Handbook of Theological Education in World Christianity: Theological Perspectives, Ecumenical Trends, Regional Surveys
by Dietrich Werner, David Esterline, Namsoon Kang, and Joshva Raja, eds.
Regnum, Woodstock Road, Oxford, OX2 6HR, U.K., 800 pages, 2010, $175 (hardback), $80 (paperback).
—Reviewed by Richard L. Starcher, Cook School of Intercultural Studies, Biola University; former Evangelical Free Church Mission missionary to Africa.
What’s happened in global theological education since Edinburgh 1910? What’s happening around the world today? What’s new? What’s old? What’s working? What’s not? The Handbook of Theological Education in World Christianity seeks to answer these (and other) questions. A collaborative effort of the World Council of Churches and three partner organizations, the Handbook aims “to map and analyze developments in theological education on a global scale”—an ambitious task even for a 759-page tome.
Nearly one hundred contributors, drawn from a wide variety of countries and churches, explore contemporary issues, regional perspectives, and confessional identities (Orthodox, Roman Catholic, Anglican, Lutheran, Reformed, Methodist, Baptist, Evangelical, and Pentecostal). The editors allocate a generous one-third of the section on confessional identities to Evangelical and Pentecostal traditions.
In addition to the usual emphasis on quality issues, contextualization, and models of theological education, the Handbook explores topics such as interfaith dialogue, people with disabilities, HIV/AIDS, gender concerns, race, power, migration, and post-colonial issues. The unique collection of essays on African, Asian, Pacific & Australian, Middle Eastern, North American, Eastern & Central European, and Western European perspectives is particularly rich.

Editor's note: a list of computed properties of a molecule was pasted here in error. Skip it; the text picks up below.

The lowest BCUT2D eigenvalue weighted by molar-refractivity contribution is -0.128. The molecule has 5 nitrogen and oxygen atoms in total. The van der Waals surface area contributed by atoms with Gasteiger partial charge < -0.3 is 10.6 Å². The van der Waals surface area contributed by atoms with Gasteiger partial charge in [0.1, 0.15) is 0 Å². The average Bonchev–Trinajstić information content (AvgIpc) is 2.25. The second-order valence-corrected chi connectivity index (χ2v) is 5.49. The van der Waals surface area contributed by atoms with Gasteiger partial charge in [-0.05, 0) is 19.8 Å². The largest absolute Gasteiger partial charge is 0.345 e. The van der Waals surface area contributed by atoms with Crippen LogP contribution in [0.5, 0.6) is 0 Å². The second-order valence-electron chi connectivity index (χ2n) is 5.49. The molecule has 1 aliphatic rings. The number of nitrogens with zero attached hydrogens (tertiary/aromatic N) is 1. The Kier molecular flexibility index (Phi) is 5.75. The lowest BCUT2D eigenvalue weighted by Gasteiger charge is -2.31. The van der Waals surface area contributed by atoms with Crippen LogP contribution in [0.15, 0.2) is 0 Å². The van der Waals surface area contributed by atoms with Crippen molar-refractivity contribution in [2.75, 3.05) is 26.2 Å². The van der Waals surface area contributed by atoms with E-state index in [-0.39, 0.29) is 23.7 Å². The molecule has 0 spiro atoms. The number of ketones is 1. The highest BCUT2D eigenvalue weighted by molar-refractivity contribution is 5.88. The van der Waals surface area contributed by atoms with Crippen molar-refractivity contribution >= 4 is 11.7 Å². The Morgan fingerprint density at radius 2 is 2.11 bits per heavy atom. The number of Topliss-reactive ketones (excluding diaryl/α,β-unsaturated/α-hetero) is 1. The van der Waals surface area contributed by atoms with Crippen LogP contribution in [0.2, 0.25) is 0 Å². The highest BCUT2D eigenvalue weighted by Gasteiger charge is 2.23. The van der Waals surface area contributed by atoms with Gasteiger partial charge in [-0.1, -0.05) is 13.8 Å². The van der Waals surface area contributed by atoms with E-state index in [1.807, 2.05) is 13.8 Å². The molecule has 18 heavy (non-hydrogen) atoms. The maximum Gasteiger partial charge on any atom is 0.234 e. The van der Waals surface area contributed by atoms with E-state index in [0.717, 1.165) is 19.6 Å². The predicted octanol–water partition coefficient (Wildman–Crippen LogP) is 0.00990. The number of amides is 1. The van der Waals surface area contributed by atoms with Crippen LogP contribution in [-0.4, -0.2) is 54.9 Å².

While the editors are unabashedly and intensely ecumenical, the Handbook has much to offer readers outside that movement. Like nearly all edited works, the Handbook is a mix of both anemic and thoughtful chapters. If the volume has one dominant limitation, it is that the number and brevity of essays prevents the contributing authors from delving deeply into any single topic. A few, like Steve de Gruchy writing on theological education and missional practice, manage to surmount this challenge. At the same time, the book succeeds in introducing the reader to a breadth of topics and perspectives that few, if any, students of theological education are familiar with.
The book’s length and cost make it unlikely bedside reading for the average missionary. Nevertheless, the Handbook is a volume no serious seminary or missionary training college library will want to be without. It is a veritable storehouse of timely, relevant material on theological education around the world. The appendix alone alerts scholars to scores of helpful websites.
EMQ, Vol. 47, No. 3, pp. 380. Copyright © 2011 Evangelism and Missions Information Service (EMIS). All rights reserved. Not to be reproduced or copied in any form without written permission from EMIS.